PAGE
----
Skin impedance correlates to sedation grade, plasma propofol concentrations and bispectral index during a target-controlled infusion of propofol.Eur J Anaesthesiol. 2009 Jul; 26(7):589-96.EJ
BACKGROUND AND OBJECTIVE
Sympathetic activity, measured as changes in electrical skin impedance, may be used to assess the adequacy of general anaesthesia. The aim of this prospective study was to evaluate electrical skin impedance in comparison with bispectral index values and the Observer's Assessment of Alertness and Sedation (OAAS) scale during propofol infusion.
Electrical skin impedance was measured with an electrosympathicograph. In 22 patients and eight healthy volunteers, anaesthesia was induced and maintained with propofol that was administered via a target-controlled infusion pump at increasing plasma concentrations. Bispectral index, electrosympathicograph and OAAS values were compared at six successive predicted target plasma concentrations (T 1-6: 0, 1.3, 1.7, 2.0, 2.4 and 2.8 microg ml(-1)).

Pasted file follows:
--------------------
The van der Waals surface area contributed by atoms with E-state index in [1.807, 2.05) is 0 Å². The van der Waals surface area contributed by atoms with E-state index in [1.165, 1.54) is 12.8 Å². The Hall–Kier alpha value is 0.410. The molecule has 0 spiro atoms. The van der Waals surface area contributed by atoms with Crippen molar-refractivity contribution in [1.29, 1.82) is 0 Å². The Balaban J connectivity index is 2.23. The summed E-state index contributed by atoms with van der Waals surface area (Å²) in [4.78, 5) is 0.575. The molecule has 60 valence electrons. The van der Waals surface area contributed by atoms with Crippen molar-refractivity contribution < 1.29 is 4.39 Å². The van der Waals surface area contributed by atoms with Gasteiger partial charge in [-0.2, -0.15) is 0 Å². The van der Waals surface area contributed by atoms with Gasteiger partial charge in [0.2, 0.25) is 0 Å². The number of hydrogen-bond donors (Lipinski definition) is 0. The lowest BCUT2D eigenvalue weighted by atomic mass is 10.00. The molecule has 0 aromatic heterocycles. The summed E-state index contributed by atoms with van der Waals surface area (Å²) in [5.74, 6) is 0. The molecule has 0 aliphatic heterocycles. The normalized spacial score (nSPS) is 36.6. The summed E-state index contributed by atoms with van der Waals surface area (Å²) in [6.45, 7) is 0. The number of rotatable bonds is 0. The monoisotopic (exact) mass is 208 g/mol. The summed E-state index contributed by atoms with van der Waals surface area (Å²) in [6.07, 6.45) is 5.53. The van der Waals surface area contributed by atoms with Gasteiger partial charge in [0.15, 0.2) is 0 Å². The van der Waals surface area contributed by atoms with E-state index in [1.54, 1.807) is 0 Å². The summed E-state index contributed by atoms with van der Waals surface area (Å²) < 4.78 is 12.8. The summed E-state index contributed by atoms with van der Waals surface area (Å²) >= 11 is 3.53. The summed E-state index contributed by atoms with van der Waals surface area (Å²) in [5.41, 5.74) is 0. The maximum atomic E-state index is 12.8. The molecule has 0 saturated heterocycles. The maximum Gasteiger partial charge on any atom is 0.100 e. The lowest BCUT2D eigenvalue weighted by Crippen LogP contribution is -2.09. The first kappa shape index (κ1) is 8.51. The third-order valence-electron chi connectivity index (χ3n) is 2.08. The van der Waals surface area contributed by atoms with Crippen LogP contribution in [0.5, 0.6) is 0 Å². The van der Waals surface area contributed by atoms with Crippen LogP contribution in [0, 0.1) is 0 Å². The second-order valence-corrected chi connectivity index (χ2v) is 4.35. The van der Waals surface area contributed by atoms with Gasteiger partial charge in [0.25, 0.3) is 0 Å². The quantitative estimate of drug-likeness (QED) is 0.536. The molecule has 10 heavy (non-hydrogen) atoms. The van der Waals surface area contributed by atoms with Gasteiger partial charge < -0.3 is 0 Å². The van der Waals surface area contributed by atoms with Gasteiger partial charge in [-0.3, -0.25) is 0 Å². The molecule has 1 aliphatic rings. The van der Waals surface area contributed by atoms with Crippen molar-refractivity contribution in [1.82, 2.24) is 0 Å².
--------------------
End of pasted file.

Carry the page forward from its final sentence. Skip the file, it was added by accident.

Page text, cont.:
The changes in the electrical skin impedance measured with the assistance of the electrosympathicograph correlated with the changes in bispectral index values at each measurement time point and during the whole course (P < 0.0001), with the target plasma propofol concentrations (P < 0.0001), and with the OAAS scale (P < 0.0001).
The observed correlations between electrical skin impedance, predicted plasma concentrations of propofol and OAAS scale appear to justify further investigation of skin impedance as a depth of anaesthesia monitor.